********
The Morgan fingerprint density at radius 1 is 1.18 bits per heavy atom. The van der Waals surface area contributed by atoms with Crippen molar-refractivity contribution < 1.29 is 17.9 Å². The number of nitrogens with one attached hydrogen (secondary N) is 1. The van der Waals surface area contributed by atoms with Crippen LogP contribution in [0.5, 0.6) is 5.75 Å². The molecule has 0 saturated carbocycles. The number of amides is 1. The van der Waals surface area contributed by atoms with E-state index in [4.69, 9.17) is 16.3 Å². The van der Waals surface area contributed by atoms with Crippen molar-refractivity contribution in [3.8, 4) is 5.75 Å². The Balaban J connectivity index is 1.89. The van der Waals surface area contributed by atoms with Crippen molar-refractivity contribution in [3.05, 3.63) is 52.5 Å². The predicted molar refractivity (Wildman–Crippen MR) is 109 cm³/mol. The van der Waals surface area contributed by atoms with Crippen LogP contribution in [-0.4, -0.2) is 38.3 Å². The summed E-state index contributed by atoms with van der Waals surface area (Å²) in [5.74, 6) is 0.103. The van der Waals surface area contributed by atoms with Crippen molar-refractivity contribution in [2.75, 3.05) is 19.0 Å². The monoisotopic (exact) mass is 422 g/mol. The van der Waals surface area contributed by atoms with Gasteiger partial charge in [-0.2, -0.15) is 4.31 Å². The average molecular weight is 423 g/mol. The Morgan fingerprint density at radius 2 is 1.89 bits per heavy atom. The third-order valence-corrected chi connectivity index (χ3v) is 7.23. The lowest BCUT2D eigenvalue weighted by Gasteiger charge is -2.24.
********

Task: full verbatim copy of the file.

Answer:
The Morgan fingerprint density at radius 1 is 1.18 bits per heavy atom. The van der Waals surface area contributed by atoms with Crippen molar-refractivity contribution < 1.29 is 17.9 Å². The number of nitrogens with one attached hydrogen (secondary N) is 1. The van der Waals surface area contributed by atoms with Crippen LogP contribution in [0.5, 0.6) is 5.75 Å². The molecule has 0 saturated carbocycles. The number of amides is 1. The van der Waals surface area contributed by atoms with E-state index in [4.69, 9.17) is 16.3 Å². The van der Waals surface area contributed by atoms with Crippen molar-refractivity contribution in [3.8, 4) is 5.75 Å². The Balaban J connectivity index is 1.89. The van der Waals surface area contributed by atoms with Crippen molar-refractivity contribution in [3.05, 3.63) is 52.5 Å². The predicted molar refractivity (Wildman–Crippen MR) is 109 cm³/mol. The van der Waals surface area contributed by atoms with Crippen LogP contribution in [-0.4, -0.2) is 38.3 Å². The summed E-state index contributed by atoms with van der Waals surface area (Å²) in [5.74, 6) is 0.103. The van der Waals surface area contributed by atoms with Crippen molar-refractivity contribution in [2.75, 3.05) is 19.0 Å². The monoisotopic (exact) mass is 422 g/mol. The van der Waals surface area contributed by atoms with Gasteiger partial charge in [-0.2, -0.15) is 4.31 Å². The average molecular weight is 423 g/mol. The Morgan fingerprint density at radius 2 is 1.89 bits per heavy atom. The third-order valence-corrected chi connectivity index (χ3v) is 7.23. The lowest BCUT2D eigenvalue weighted by Gasteiger charge is -2.24.